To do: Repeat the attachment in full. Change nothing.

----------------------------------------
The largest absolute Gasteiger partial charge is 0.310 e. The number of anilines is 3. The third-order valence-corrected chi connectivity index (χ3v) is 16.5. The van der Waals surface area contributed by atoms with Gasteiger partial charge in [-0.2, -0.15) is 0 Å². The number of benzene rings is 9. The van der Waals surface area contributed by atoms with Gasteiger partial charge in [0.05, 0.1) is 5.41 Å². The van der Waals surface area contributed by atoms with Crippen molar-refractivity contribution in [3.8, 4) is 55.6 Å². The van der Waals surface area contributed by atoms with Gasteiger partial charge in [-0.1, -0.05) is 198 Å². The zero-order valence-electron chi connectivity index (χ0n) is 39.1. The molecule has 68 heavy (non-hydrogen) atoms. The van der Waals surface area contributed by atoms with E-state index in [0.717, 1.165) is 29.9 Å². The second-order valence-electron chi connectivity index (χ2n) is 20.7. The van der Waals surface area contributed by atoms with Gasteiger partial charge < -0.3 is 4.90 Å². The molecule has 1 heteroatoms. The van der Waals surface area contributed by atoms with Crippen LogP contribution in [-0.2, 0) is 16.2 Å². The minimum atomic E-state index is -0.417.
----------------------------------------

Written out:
The largest absolute Gasteiger partial charge is 0.310 e. The number of anilines is 3. The third-order valence-corrected chi connectivity index (χ3v) is 16.5. The van der Waals surface area contributed by atoms with Gasteiger partial charge in [-0.2, -0.15) is 0 Å². The number of benzene rings is 9. The van der Waals surface area contributed by atoms with Gasteiger partial charge in [0.05, 0.1) is 5.41 Å². The van der Waals surface area contributed by atoms with Crippen molar-refractivity contribution in [3.8, 4) is 55.6 Å². The van der Waals surface area contributed by atoms with Gasteiger partial charge in [-0.1, -0.05) is 198 Å². The zero-order valence-electron chi connectivity index (χ0n) is 39.1. The molecule has 68 heavy (non-hydrogen) atoms. The van der Waals surface area contributed by atoms with E-state index in [0.717, 1.165) is 29.9 Å². The second-order valence-electron chi connectivity index (χ2n) is 20.7. The van der Waals surface area contributed by atoms with Gasteiger partial charge < -0.3 is 4.90 Å². The molecule has 1 heteroatoms. The van der Waals surface area contributed by atoms with Crippen LogP contribution in [-0.2, 0) is 16.2 Å². The minimum atomic E-state index is -0.417.